Global Warming is a Pussy Cat

Guest post by Ira Glickstein
Thanks to WUWT readers who posted estimates of how much of the supposed 0.8ºC Global Warming since 1880 was due to Data Bias, Natural Cycles, and AGW (human-caused warming). I am happy with the results even though the average for AGW came out higher than my original estimate.


This is the fifth of my Tale of the Global Warming Tiger series where I allocated the supposed 0.8ºC warming since 1880 to: (1) Data Bias (0.3ºC) , (2) Natural Cycles (0.4ºC) , and (3) Human-caused global warming – AGW (0.1ºC). Click Tiger’s Tale and Tail :^) to read the original story.

WUWT COMMENTERS SAY
As the above graphic indicates, WUWT Commenters who provided their own estimates generally agreed with my allocation, with the interesting exception of AGW, where the average is 0.18ºC, nearly double my original allocation of 0.1ºC. Natural Cycles averaged out at 0.33ºC, a bit lower than my original 0.4ºC. Data Bias averaged out at 0.28ºC, a bit lower than my original 0.3ºC. While this is not a scientific poll, it certainly shows a wide variety of Climate Science opinion is alive and well here at WUWT.

Far from being a Global Warming Tiger mostly due to atmospheric CO2 from human burning of fossil fuels and land use, and on its way to 2ºC to 5ºC or more, according to the IPCC, it appears we are actually dealing with a Global Warming Pussy Cat, with warming since 1880 around 0.5ºC to 0.6ºC,and stabilizing despite continued rise in CO2, much of it human-caused.

Some who responded put AGW as low as ZERO (while others put it as high as 0.7ºC), some put Natural Cycles as low as ZERO (while others put it as high as 0.55ºC), and some put Data Bias as low as ZERO (while others put it as high as 0.65ºC). At the end of this posting, I’ve tabulated your estimates, along with the names of those kind enough to provide them. THANKS!

When everything settles out over the coming decades, which I believe will be marked by stabilization of Global temperatures, and perhaps a bit of Global Cooling, I think your estimates will turn out to be more prescient than that of the official climate Team! One Commenter humorously posted “Jim Hansen’s” estimates as: AGW = +3.3ºC, Natural Cycles = – 2.5ºC, and, of course, Data Bias = 0.0ºC.

IS ALL THE TEMPERATURE DATA USELESS – OR IS IT THE ANALYSIS?
When I discussed the controversy about the temperature data collected since 1880 with my PhD advisor (with whom I am still in regular contact) he reminded me that, given a large number of measurements by different observers, using a variety of thermometers, and taken at a variety of locations and times, the random errors would largely cancel each other out. Even systematic errors in given thermometers, which might be calibrated a bit high or low, and given observers, who might tend to round the numbers up or down, would largely cancel out. Indeed, he said, even long-term systematic bias would hardly show up in the temperature trends. Thus, he assured me, while any individual reading may or may not be accurate, the overall temperature trend would be quite robust, to a high level of precision.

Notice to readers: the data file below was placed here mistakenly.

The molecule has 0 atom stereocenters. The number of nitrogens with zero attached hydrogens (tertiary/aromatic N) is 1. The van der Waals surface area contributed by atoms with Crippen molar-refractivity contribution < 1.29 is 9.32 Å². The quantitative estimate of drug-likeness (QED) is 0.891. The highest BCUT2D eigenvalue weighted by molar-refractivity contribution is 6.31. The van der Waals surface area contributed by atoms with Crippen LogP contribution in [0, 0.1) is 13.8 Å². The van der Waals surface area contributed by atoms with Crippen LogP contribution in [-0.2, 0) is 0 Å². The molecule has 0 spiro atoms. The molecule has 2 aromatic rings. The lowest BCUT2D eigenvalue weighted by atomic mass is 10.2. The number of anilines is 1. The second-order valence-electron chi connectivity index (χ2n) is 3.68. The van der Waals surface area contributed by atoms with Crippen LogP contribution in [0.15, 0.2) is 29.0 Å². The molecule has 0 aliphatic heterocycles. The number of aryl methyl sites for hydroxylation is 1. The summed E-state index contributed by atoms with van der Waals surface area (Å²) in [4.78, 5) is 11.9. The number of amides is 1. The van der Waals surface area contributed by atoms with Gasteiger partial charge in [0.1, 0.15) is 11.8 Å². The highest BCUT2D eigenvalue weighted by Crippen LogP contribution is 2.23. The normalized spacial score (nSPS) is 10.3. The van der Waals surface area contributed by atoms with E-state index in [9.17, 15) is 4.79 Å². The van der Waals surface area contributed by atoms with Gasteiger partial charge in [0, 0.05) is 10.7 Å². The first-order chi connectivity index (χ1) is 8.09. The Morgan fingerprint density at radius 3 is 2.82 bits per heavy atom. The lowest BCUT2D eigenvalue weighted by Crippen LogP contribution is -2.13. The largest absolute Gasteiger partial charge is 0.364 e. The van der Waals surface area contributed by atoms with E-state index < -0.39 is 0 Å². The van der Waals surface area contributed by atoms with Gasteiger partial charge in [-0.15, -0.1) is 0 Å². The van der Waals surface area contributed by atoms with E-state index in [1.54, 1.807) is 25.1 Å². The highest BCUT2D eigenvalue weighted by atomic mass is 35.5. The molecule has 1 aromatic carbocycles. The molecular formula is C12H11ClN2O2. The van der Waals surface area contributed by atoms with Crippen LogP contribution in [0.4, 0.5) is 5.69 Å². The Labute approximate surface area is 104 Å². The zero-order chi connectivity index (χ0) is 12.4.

Of course, he is correct from an academic point of view. As a brilliant analyst once humorously explained to me, once we ASSSUME a perfectly smooth elephant with negligible mass, all sorts of wonderful circus tricks become possible!

Yes, errors may be categorized as:

  1. Perfectly Random (due to “noise” in the measurement process, and equally likely to be higher or lower than the truth) or,
  2. Perfectly Systematic (due to miscalibration of the measuring instrument, off by a constant amount, equally likely to be higher or lower than the truth), and assumed to be
  3. Perfectly Independent (not affected by any other measurement).

In the real world, however, these conditions seldom obtain, but they are necessary assumptions for statistical analysis to operate correctly. When a scientific study concludes that the results are correct, plus or minus a given amount (say +/- 0.05ºC), to a given statistical certainty (say 95%), they are implicitly assuming the three items above are satisfied.

In many cases, even if those assumptions are not perfectly true, they are close enough for the statistical results to be valid. How can we tell if Global Warming is one of those cases? Well, for a start, we can ask how ROBUST are the results. In other words, when they are analyzed by different people at different times, do they all come up with close to the same results? In the case of Global Warming data, as I have shown, even when the same exact data is analyzed by the same exact members of the official climate Team, the results vary by +/-0.2ºC or more, indicating that something is wrong with their basic assumptions.

Case #1
According to my posting, a graph of the US Annual Mean Temperature record from 1880 to 1998, published by NASA GISS in 1999, differs substantially for the record for the same years, published by them in 2011, see blink graphic below:

A commenter suggested that the 1999 chart did not look like what had been published by GISS in that year. Well, the 1999 chart I used came from a posting by Anthony who credited Zapruder.nl. An almost identical chart appeared at Climate Audit in 2007, linking to a Hansen 1999 News Release but that link now brings up a damaged image. However, I found an almost identical chart at GISS in a Hansen 1999 paper. The 2011 graphic I used was downloaded from GISS last month. The GISS re-analysis makes data after about 1960 warmer by up to 0.3ºC, while that prior to 1950 gets cooler by 0.1ºC.